“A physician performing an abortion shall take all medically appropriate and reasonable steps to preserve the life and health of a born-alive infant,” the bill reads.
Kentucky Right to Life Association, which has supported the pair of bills, praised lawmakers for making the pro-life legislation a priority.
“We are sincerely grateful both of these important pieces of legislation were included in the 2021 “WEEK 1” House and Senate priorities,” the organization said Jan. 12.
Governor Beshear, a Democrat, vetoed a bill that combined the two policies last year. This year, the legislature passed both bills with veto-proof margins. Republicans hold a 3-to-1 supermajority in both chambers of the Kentucky legislature.
During September 2020, President Donald Trump signed an executive order clarifying existing laws regarding born-alive care, stating that hospitals that refuse to provide medical care to premature babies born during abortions or who have disabilities may be putting their federal funding at risk.
A federal law on the matter, the Born-Alive Infant Abortion Survivors Act, has been introduced several times in Congress, but has failed to become law. The bill stalled in the House of Representatives during 2019-2020 because an insufficient number of members signed a discharge petition which would have triggered a vote on the bill.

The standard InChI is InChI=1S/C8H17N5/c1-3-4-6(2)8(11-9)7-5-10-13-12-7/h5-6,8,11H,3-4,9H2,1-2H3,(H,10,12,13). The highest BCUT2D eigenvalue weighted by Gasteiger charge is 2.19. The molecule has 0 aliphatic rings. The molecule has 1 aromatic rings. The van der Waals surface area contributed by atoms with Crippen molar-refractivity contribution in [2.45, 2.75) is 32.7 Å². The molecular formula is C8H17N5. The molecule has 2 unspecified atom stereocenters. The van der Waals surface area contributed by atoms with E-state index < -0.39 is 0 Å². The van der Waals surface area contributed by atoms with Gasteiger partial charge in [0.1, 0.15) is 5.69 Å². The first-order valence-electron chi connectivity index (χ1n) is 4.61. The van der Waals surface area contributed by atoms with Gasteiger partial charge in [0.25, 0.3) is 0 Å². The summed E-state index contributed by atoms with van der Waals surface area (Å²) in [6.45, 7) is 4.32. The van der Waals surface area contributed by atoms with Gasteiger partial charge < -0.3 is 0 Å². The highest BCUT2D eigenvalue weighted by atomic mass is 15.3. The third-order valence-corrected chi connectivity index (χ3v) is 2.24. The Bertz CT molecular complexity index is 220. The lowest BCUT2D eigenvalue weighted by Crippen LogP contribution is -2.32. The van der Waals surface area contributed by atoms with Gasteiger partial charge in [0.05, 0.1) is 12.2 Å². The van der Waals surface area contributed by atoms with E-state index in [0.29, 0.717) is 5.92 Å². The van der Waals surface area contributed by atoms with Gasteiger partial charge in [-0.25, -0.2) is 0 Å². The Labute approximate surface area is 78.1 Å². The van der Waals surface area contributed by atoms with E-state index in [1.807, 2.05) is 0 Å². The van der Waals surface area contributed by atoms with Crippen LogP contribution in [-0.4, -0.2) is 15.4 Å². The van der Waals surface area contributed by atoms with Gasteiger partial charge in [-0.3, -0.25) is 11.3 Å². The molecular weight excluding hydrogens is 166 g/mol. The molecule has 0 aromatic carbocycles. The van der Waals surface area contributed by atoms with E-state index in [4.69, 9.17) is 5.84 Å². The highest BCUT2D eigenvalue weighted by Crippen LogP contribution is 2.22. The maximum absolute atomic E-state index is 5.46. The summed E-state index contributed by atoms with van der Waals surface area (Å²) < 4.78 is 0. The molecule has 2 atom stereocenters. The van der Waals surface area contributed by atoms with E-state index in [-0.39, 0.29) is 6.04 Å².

The proposed law would not have created any new limit or restriction on access to abortion, but would require that infants born alive after an attempted abortion be given appropriate medical care consistent with that given to a child of the same gestational age born under a different circumstance.
Similarly, lawmakers in Wyoming plan to revisit a legal measure to protect born-alive infants after a measure last year failed.
In March 2020 the Wyoming House of Representatives passed a born-alive bill 44-16 and the Senate passed it by 23-7, but the governor vetoed it.
The new bill, titled “Born alive infant-means of care,” is numbered Senate Filing 34. Its sponsor is State Sen. Cheri Steinmetz, a Republican. As of Jan. 8, she is joined by five other senators and nine state representatives who co-sponsored the legislation, according to the Wyoming legislature’s website.